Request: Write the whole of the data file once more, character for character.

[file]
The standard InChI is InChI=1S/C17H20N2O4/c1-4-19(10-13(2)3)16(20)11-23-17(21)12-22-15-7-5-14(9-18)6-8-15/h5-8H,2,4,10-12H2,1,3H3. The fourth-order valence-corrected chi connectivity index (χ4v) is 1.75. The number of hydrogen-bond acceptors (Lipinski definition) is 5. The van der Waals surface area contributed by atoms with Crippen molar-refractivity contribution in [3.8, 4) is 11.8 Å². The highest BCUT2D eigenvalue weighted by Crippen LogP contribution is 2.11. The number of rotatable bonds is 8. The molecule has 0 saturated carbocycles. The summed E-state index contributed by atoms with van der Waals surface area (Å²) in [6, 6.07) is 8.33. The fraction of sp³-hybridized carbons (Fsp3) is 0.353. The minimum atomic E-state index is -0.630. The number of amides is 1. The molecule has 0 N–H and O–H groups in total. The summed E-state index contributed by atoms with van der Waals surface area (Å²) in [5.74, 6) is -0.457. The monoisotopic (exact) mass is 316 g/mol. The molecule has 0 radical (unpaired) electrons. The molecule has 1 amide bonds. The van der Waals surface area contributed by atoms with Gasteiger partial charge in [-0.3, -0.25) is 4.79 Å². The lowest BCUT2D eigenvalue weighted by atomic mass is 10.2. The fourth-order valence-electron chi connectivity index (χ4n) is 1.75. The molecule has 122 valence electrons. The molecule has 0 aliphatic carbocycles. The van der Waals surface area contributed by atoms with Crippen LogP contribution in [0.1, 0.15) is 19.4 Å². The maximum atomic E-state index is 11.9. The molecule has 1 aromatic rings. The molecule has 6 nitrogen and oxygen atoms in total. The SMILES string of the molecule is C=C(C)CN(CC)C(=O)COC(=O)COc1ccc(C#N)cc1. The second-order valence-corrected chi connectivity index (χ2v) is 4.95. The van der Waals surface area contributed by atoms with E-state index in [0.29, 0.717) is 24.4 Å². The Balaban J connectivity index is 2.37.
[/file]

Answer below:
The standard InChI is InChI=1S/C17H20N2O4/c1-4-19(10-13(2)3)16(20)11-23-17(21)12-22-15-7-5-14(9-18)6-8-15/h5-8H,2,4,10-12H2,1,3H3. The fourth-order valence-corrected chi connectivity index (χ4v) is 1.75. The number of hydrogen-bond acceptors (Lipinski definition) is 5. The van der Waals surface area contributed by atoms with Crippen molar-refractivity contribution in [3.8, 4) is 11.8 Å². The highest BCUT2D eigenvalue weighted by Crippen LogP contribution is 2.11. The number of rotatable bonds is 8. The molecule has 0 saturated carbocycles. The summed E-state index contributed by atoms with van der Waals surface area (Å²) in [6, 6.07) is 8.33. The fraction of sp³-hybridized carbons (Fsp3) is 0.353. The minimum atomic E-state index is -0.630. The number of amides is 1. The molecule has 0 N–H and O–H groups in total. The summed E-state index contributed by atoms with van der Waals surface area (Å²) in [5.74, 6) is -0.457. The monoisotopic (exact) mass is 316 g/mol. The molecule has 0 radical (unpaired) electrons. The molecule has 1 amide bonds. The van der Waals surface area contributed by atoms with Gasteiger partial charge in [-0.3, -0.25) is 4.79 Å². The lowest BCUT2D eigenvalue weighted by atomic mass is 10.2. The fourth-order valence-electron chi connectivity index (χ4n) is 1.75. The molecule has 122 valence electrons. The molecule has 0 aliphatic carbocycles. The van der Waals surface area contributed by atoms with Crippen LogP contribution in [0.1, 0.15) is 19.4 Å². The maximum atomic E-state index is 11.9. The molecule has 1 aromatic rings. The molecule has 6 nitrogen and oxygen atoms in total. The SMILES string of the molecule is C=C(C)CN(CC)C(=O)COC(=O)COc1ccc(C#N)cc1. The second-order valence-corrected chi connectivity index (χ2v) is 4.95. The van der Waals surface area contributed by atoms with E-state index in [0.29, 0.717) is 24.4 Å². The Balaban J connectivity index is 2.37.